Zanzibar is famed for its beaches, but there's plenty of history, culture and architecture here
Freddie Mercury was born in Zanzibar in 1946 -- his life is commemorated at sites around Stone Town
One of the most striking features is low tide at Paje Beach-- azure waters retreat for miles, leaving a landscape of silver sands
Just off the coast of Tanzania, the African island of Zanzibar isn’t simply a sunny, sandy paradise geared toward honeymoon couples – it’s an island of bright beauty and dark history.
Every building, boutique hotel and narrow street in UNESCO World Heritage Site Stone Town has a story – from the slave trade to the birthplace of Freddie Mercury.
Yes, the beaches are stunning, the breezes are warm and the beer is cold.
But there’s a lot more to see, do and enjoy on this small island in the Indian Ocean.
The Palace Museum
Built in the 19th century, the former Sultan’s Palace (also known as Beit el-Sahel) perches on the seafront and is one of Stone Town’s iconic buildings.
One of the palace’s most famous residents was Khalid bin Barghash, who was forced by the British to outlaw seaborne slavery in 1873.
This edict – more can be learned about it in the museum – was a significant step toward the abolition of the Arab slave trade, memorialized by the nearby Cathedral of Christ, which was built on the site of the old slave market.
It’s said that the altar is positioned where the old whipping post once stood.
More on Stone Town and the Palace Museum.
Streets of Stone Town
The historic center of Zanzibar, Stone Town is the archetypal Arabian Nights town.
Guests can spend days losing themselves in the winding, narrow streets, marveling at the minarets that spear the skyline, as well as exploring the colonial buildings leftover from the Portuguese, British and Germans.
Fans of Freddie Mercury (born Faroukh Bulsara in Stone Town, 1946) will appreciate the Zanzibar Gallery, which features a gold plaque commemorating its most famous son.
Mercury’s Bar & Restaurant (Mizingani Road, +255 77 741 3081) capitalizes on the singer’s adopted name.
Unsurprisingly, Queen’s greatest hits permeate the venue’s soundtrack, and staff are eager to tell you where they think the singer was born – though it seems no one can agree on an exact location.
Mercury’s is one of the few restaurants in Stone Town located on the beach, and is conveniently close to Forodhani Gardens.
Many such buildings have been converted into stunning boutique guesthouses, including Mashariki Palace Hotel (doubles from $220) and the more affordable Stone Town Café bed and breakfast (rooms start at $80 per night).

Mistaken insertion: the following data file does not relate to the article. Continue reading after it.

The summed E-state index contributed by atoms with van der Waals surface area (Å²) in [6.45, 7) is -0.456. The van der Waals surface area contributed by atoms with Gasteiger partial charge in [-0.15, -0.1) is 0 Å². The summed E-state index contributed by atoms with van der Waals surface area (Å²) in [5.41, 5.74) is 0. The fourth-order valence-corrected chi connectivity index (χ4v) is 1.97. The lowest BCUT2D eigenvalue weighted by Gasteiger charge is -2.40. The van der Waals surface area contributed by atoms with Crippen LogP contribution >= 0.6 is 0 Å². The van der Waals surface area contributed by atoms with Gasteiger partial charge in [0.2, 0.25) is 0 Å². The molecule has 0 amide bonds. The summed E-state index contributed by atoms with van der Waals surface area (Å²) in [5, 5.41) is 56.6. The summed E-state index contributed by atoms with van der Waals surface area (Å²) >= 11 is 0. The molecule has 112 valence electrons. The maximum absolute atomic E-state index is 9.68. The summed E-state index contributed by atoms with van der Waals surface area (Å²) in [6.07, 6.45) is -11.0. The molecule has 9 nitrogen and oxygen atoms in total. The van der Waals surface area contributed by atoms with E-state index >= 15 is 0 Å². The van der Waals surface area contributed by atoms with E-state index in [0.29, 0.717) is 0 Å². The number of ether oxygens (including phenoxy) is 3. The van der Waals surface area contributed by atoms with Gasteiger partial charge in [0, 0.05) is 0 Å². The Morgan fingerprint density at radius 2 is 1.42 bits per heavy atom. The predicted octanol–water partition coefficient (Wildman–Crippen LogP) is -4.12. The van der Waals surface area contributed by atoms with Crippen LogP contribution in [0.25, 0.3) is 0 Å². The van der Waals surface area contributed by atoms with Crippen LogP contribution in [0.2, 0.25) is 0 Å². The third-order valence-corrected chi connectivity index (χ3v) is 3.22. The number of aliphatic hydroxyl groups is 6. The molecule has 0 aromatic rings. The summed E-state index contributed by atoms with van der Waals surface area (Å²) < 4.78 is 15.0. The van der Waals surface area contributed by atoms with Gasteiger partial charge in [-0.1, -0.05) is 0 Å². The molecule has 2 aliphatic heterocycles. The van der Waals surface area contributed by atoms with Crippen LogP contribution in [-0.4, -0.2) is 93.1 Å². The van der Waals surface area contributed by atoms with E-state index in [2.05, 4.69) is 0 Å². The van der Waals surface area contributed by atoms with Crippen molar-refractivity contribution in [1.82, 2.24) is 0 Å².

Forodhani Gardens at Stone Town
The Forodhani Gardens food market comes to life as the sun goes down.
People wander amid the food stalls for snacks including Zanzibar pizzas, sugarcane drinks and fresh seafood.
Even if you’re not hungry, Forodhani Gardens is worth a visit for the sights and sounds.
Forodhani is located close to the Zanzibar ferry port, walking west along the Mizingani Road (keeping the sea to your right).
As the name suggests, Zanzibar pizza is the island’s signature dish.
It’s worlds away from the kind of pizza you’re probably familiar with – it’s more of a crepe, which can contain anything from bananas and Nutella to shrimp, chicken or tomato and cheese.
Shopping in Stone Town
Stone Town has a huge number of bazaars (top choice is Darajani Market) and backstreet shops stocked with ornate Zanzibar chests, authentic African and Arabic jewelry and all manner of trinkets designed to bring out the latent antique hunter in visitors.
Many shops offer shipping services, though you’ll likely have to collect your purchase from the airport, rather than have it delivered to your door.
There are antique and curio stores at every turn in Stone Town, but the best market experience can be found south of Creek Road/Benjamin Mkapa Road, at Darajani Market on the right.
Low tide on Paje Beach
One of the most striking features of this beach on the east coast of the island is its low tide – the azure waters retreat for miles, leaving a landscape of silver sands punctuated by beached fishing boats, stranded shellfish and the occasional bemused traveler.
From Stone Town, Paje Beach is a 50-minute drive along the Karume Road, which runs all the way to the east coast of the island, via the Jozani forest. Buses run from the Maganami Kwa Najim on the Karume Road. Taxis will come to your guesthouse. Taxi prices vary around $10 per person (haggling is expected).
Women from the eastern and southern coasts of Zanzibar farm seaweed just off the beach.
Their harvest is sold to a local factory just outside Stone Town, and is used for soaps, creams and treatment scrubs.
Much of the seaweed farming on Paje Beach is part of a charitable initiative set up by SeaWeed Centre.
Aside from tourism, fishing is the main source of income for many inhabitants of Zanzibar.
Flanked with stabilizing outriggers, Zanzibar’s distinctive dhows have been used for hundreds of years.
For all Paje’s sleepy serenity, the village is popular with kite surfers thanks to occasionally blustery winds.
Kite Surfing Centre (equipment rental starts at $60 for half a day).
Zanzibar can be reached from Dar Es Salam by fast ferry (ticket prices start at TZS 57,000 ($35). Ethiopian Airlines and Kenyan Air both fly to Abeid Amani Karume International Airport, Zanzibar.